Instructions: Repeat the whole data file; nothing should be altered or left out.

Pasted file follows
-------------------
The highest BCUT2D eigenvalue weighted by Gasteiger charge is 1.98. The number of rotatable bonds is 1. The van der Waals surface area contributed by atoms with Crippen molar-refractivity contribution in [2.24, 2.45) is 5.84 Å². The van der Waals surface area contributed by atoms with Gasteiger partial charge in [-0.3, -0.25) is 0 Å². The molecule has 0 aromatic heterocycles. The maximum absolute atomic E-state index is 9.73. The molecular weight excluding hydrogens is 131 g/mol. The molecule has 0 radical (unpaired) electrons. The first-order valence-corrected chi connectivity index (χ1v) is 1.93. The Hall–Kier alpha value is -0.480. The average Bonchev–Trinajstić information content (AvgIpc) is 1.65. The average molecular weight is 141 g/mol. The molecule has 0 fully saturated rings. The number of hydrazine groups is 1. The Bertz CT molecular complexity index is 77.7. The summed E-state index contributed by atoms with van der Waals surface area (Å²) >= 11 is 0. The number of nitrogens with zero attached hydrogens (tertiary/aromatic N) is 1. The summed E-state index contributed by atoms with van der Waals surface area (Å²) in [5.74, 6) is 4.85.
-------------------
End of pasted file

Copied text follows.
The highest BCUT2D eigenvalue weighted by Gasteiger charge is 1.98. The number of rotatable bonds is 1. The van der Waals surface area contributed by atoms with Crippen molar-refractivity contribution in [2.24, 2.45) is 5.84 Å². The van der Waals surface area contributed by atoms with Gasteiger partial charge in [-0.3, -0.25) is 0 Å². The molecule has 0 aromatic heterocycles. The maximum absolute atomic E-state index is 9.73. The molecular weight excluding hydrogens is 131 g/mol. The molecule has 0 radical (unpaired) electrons. The first-order valence-corrected chi connectivity index (χ1v) is 1.93. The Hall–Kier alpha value is -0.480. The average Bonchev–Trinajstić information content (AvgIpc) is 1.65. The average molecular weight is 141 g/mol. The molecule has 0 fully saturated rings. The number of hydrazine groups is 1. The Bertz CT molecular complexity index is 77.7. The summed E-state index contributed by atoms with van der Waals surface area (Å²) >= 11 is 0. The number of nitrogens with zero attached hydrogens (tertiary/aromatic N) is 1. The summed E-state index contributed by atoms with van der Waals surface area (Å²) in [5.74, 6) is 4.85.